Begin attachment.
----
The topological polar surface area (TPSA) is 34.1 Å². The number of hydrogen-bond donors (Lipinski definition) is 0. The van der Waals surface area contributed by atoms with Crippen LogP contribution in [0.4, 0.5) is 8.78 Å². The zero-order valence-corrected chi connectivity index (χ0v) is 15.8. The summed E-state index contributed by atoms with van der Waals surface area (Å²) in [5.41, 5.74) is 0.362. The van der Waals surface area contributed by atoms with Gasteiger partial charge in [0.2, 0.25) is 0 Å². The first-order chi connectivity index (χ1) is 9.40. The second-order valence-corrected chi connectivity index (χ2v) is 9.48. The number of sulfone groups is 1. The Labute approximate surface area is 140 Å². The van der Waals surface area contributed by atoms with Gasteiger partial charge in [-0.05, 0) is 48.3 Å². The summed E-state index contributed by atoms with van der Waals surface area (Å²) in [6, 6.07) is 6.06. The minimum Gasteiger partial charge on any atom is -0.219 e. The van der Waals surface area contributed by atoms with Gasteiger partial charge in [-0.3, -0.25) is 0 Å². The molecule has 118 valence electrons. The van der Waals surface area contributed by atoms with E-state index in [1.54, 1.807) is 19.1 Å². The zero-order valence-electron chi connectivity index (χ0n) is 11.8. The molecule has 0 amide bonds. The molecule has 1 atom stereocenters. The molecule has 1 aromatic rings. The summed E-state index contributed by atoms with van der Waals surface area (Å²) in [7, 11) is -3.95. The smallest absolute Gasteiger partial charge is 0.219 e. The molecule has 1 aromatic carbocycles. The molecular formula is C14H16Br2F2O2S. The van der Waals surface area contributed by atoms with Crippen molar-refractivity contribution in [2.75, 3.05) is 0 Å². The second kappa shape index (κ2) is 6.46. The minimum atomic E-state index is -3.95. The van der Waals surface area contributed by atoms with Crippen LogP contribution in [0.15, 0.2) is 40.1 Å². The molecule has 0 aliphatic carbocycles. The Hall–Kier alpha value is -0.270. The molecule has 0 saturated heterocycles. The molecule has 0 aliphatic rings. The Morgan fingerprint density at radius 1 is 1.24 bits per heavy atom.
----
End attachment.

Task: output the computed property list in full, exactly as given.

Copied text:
The topological polar surface area (TPSA) is 34.1 Å². The number of hydrogen-bond donors (Lipinski definition) is 0. The van der Waals surface area contributed by atoms with Crippen LogP contribution in [0.4, 0.5) is 8.78 Å². The zero-order valence-corrected chi connectivity index (χ0v) is 15.8. The summed E-state index contributed by atoms with van der Waals surface area (Å²) in [5.41, 5.74) is 0.362. The van der Waals surface area contributed by atoms with Gasteiger partial charge in [0.2, 0.25) is 0 Å². The first-order chi connectivity index (χ1) is 9.40. The second-order valence-corrected chi connectivity index (χ2v) is 9.48. The number of sulfone groups is 1. The Labute approximate surface area is 140 Å². The van der Waals surface area contributed by atoms with Gasteiger partial charge in [-0.05, 0) is 48.3 Å². The summed E-state index contributed by atoms with van der Waals surface area (Å²) in [6, 6.07) is 6.06. The minimum Gasteiger partial charge on any atom is -0.219 e. The van der Waals surface area contributed by atoms with Gasteiger partial charge in [-0.3, -0.25) is 0 Å². The molecule has 118 valence electrons. The van der Waals surface area contributed by atoms with E-state index in [1.54, 1.807) is 19.1 Å². The zero-order valence-electron chi connectivity index (χ0n) is 11.8. The molecule has 0 amide bonds. The molecule has 1 atom stereocenters. The molecule has 1 aromatic rings. The summed E-state index contributed by atoms with van der Waals surface area (Å²) in [7, 11) is -3.95. The smallest absolute Gasteiger partial charge is 0.219 e. The molecule has 1 aromatic carbocycles. The molecular formula is C14H16Br2F2O2S. The van der Waals surface area contributed by atoms with Crippen molar-refractivity contribution in [2.75, 3.05) is 0 Å². The second kappa shape index (κ2) is 6.46. The minimum atomic E-state index is -3.95. The van der Waals surface area contributed by atoms with Crippen LogP contribution in [0.15, 0.2) is 40.1 Å². The molecule has 0 aliphatic carbocycles. The Hall–Kier alpha value is -0.270. The molecule has 0 saturated heterocycles. The molecule has 0 aliphatic rings. The Morgan fingerprint density at radius 1 is 1.24 bits per heavy atom.